What Is a SEP IRA?

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About two-thirds of employees nationwide have access to retirement benefits through their employers, according to the Bureau of Labor Statistics. But if you are the employer, your retirement benefits are up to you. Fortunately, even the smallest businesses have options. A Simplified Employee Pension (SEP) IRA allows self-employed people, small business owners and their employees to build tax-deferred retirement savings with higher contribution limits than individual IRAs.

How a SEP IRA Works

As an employer or self-employed person, you can set up a SEP IRA plan to contribute tax-deferred dollars toward your retirement and your employees' retirement (see IRS Form 5305-SEP for details). Contributions are deductible on Schedule C of the employer's tax return, up to the contribution limits outlined below. SEP IRA accounts grow tax-deferred until the money is withdrawn. Here are some additional rules for SEP IRAs:

  • An individual SEP IRA account is opened for each employee.
  • SEP IRAs are funded with employer contributions only: no employee contributions or matching.
  • Contributions can vary from year to year.
  • The contribution rate must be the same for all eligible employees.
  • Contributions for the year should be made by the company's tax filing deadline, but there is usually no separate filing requirement for SEP IRA plans.

Who Qualifies for a SEP IRA?

Self-employed people and business owners qualify to establish and contribute to SEP IRAs, both for themselves and for eligible employees. Eligible employees include anyone who meets these IRS requirements:

  • Age 21 or older
  • Has worked for the employer in at least three of the past five years
  • Has received at least $650 in compensation (2021 and 2022)

Employers can set eligibility rules that are less restrictive than the IRS guidelines, but they can't set rules that are more restrictive. Eligible employees remain eligible even if they die or terminate their employment before a contribution is made.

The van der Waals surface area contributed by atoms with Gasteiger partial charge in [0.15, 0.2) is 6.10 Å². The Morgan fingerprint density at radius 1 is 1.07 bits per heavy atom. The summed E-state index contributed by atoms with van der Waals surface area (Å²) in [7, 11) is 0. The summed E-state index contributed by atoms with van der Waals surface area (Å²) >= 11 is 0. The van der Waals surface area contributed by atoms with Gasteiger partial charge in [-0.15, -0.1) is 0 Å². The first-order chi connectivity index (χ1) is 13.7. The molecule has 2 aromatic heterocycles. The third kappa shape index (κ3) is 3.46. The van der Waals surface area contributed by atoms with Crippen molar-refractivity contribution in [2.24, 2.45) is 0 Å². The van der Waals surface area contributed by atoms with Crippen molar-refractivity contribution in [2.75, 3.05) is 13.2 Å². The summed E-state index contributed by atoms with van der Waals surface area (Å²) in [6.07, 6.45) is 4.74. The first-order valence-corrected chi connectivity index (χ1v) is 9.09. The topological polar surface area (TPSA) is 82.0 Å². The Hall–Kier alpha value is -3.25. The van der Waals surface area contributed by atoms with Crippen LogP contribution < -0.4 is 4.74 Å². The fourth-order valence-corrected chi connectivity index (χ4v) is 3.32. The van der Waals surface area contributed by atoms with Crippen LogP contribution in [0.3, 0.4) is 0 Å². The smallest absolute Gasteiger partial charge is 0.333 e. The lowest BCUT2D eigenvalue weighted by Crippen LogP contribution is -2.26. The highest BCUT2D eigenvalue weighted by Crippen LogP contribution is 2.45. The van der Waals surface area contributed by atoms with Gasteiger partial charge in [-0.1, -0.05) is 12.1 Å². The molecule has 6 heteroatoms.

SEP IRA Contribution Limits

If SEP IRA eligibility guidelines work for you, contribution limits are generous. Among the four basic types of IRAs available to self-employed people and business owners, SEP IRAs offer a clear advantage:

2021 Contribution Limits by IRA Type
IRA Type2021 Contribution LimitCatch-up contribution (for people over 50)
Traditional IRA$6,000$1,000
Roth IRA$6,000$1,000
SIMPLE IRA$13,500$3,000
SEP IRA$58,000 or 25% of compensationNone

Employer contributions to an employee's SEP IRA account can't exceed 25% of the employee's compensation or $58,000, whichever is less. In 2022, the dollar limit rises to $61,000. SEP IRAs do not allow catch-up contributions for people 50 or older.

If you're self-employed, your compensation is defined as your net earnings from self-employment, minus half of your self-employment tax and any contributions you've made to your own SEP IRA. Learn more about self-employment contributions in IRS Publication 560.

Contributions are always fully vested, meaning that you and your employees have access to the money in your SEP IRA accounts immediately. You can withdraw your money at any time but will have to pay income on it when you do, along with a 10% additional tax if you're under 59½.

Start Funding Your Retirement Now

If you're interested in setting up a SEP IRA, consider talking with a financial advisor to understand your options and to make sure you comply with IRS requirements.

A SEP IRA plan can be a great way to establish retirement benefits for yourself and your employees—and take advantage of generous contribution limits that can help employers and employees alike save enough in retirement for their age.